There aren’t a lot of movies like All That Jazz. This is a story about a director frantically trying to balance his frustrations with his latest production with his personal problems with women. A story set in a somewhat cynical world of show business, where the producers seem nice until you realize all that matters to them is money. A story that seamlessly blends reality with fantasy to help you better understand the main character. Yeah, it’s almost a totally unique story, except for the fact that it sounds exactly like 8½, Birdman, and even Singing in the Rain.
All That Jazz is a semi-autobiographical musical released in 1979 and directed by Bob Fosse. I mention the year because there are some obvious, topical connections the movie makes to Fosse’s life at that time. The title, “All That Jazz,” comes from the musical Chicago, which Fosse was involved in and first debuted in 1975. Joe Gideon, Roy Scheider’s stand-in for Fosse, is dating a woman named Katie played by Ann Reinking, Fosse’s actual girlfriend at the time. And Joe is also editing a movie about a stand up comic throughout All That Jazz, which is surely a reference to Lenny, the Lenny Bruce movie Fosse made with Dustin Hoffman a few years prior.
I hope the real Fosse took it a little easier than Gideon does, but I kind of doubt it. The film establishes early on that Gideon’s life is in a precarious condition, as we see him run between casting his new musical, editing his latest film (which is months late and over budget), and taking care of his daughter (or neglecting to). The only way he can keep up with it all is a morning regiment of eye drops, Alka-Seltzer, and Dexedrine, followed by non-stop chain smoking and sex with whoever he can find. It’s exhausting, and it’s taking a toll on him, as he quickly finds himself pissing off his daughter, Michelle (Erzsébet Földi), his ex-wife, Audrey, (Leland Palmer), and the aforementioned girlfriend, Katie.
Eventually Joe succumbs to his unsustainable lifestyle and has a heart attack during a table read. As more and more obstacles begin to pile on him, Joe never loses his sense of fun and flare for the dramatic, or his desire to smoke cigarettes and drink booze. So he hits on nurses, has parties in his private room, and makes plans for when he gets out of the hospital. But if he doesn’t change his ways, why would the hospital ever release him?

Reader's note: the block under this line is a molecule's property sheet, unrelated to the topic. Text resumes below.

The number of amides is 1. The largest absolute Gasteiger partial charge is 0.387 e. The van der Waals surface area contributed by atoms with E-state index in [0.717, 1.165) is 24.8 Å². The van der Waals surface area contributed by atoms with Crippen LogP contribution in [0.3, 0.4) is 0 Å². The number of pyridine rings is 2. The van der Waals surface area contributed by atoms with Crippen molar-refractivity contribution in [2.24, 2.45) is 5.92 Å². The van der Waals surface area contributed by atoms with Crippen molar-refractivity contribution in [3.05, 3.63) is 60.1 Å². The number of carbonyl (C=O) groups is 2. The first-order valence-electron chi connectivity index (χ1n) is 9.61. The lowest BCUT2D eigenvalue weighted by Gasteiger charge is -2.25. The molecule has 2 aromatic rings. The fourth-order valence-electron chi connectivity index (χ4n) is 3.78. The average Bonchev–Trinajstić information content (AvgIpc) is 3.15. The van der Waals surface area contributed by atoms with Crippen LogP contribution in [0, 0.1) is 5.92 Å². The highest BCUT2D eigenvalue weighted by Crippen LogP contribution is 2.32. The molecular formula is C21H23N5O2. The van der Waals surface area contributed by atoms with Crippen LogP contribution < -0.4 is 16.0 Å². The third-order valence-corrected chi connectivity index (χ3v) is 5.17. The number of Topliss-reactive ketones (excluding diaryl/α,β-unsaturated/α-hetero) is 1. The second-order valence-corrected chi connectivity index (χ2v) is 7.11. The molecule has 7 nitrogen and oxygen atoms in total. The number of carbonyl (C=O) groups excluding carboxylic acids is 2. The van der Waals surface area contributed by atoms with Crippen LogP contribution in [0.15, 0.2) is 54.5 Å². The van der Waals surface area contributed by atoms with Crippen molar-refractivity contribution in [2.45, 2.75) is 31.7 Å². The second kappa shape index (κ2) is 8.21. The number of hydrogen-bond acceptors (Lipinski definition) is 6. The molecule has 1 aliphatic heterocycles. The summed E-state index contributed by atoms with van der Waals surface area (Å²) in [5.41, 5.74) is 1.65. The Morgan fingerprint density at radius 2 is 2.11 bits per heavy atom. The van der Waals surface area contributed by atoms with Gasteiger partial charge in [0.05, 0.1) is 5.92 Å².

I think part of why I liked All That Jazz more than 8½ is that Joe’s egomaniacal ways are presented in a negative light, it’s clear from the get-go that this dude sucks and is going to kill himself if he doesn’t change. It’s not that Joe’s unlikable, but he clearly has no defense for his bad behaviors. When Katie calls him out on his womanizing ways, he tells her bluntly that while he can go out with anyone he wants she must remain faithful to him. When he’s in the hospital, Joe’s doctors make it very clear that he’s really sick and he just ignores them. All the bullshit, everything bad that happens, it’s Joe’s fault and no one else’s.
You’ve got to give All That Jazz this though: it’s a musical where the lead character hardly sings or dances. A musical, that happy-go-lucky genre, full of sex, nudity, drugs, booze, and a graphic scene of open heart surgery. A musical about how show business is total bullshit, an industry where artists suffer and the rich get richer and where the ending is a real downer. Whatever else there is out there, there’s nothing quite like All That Jazz.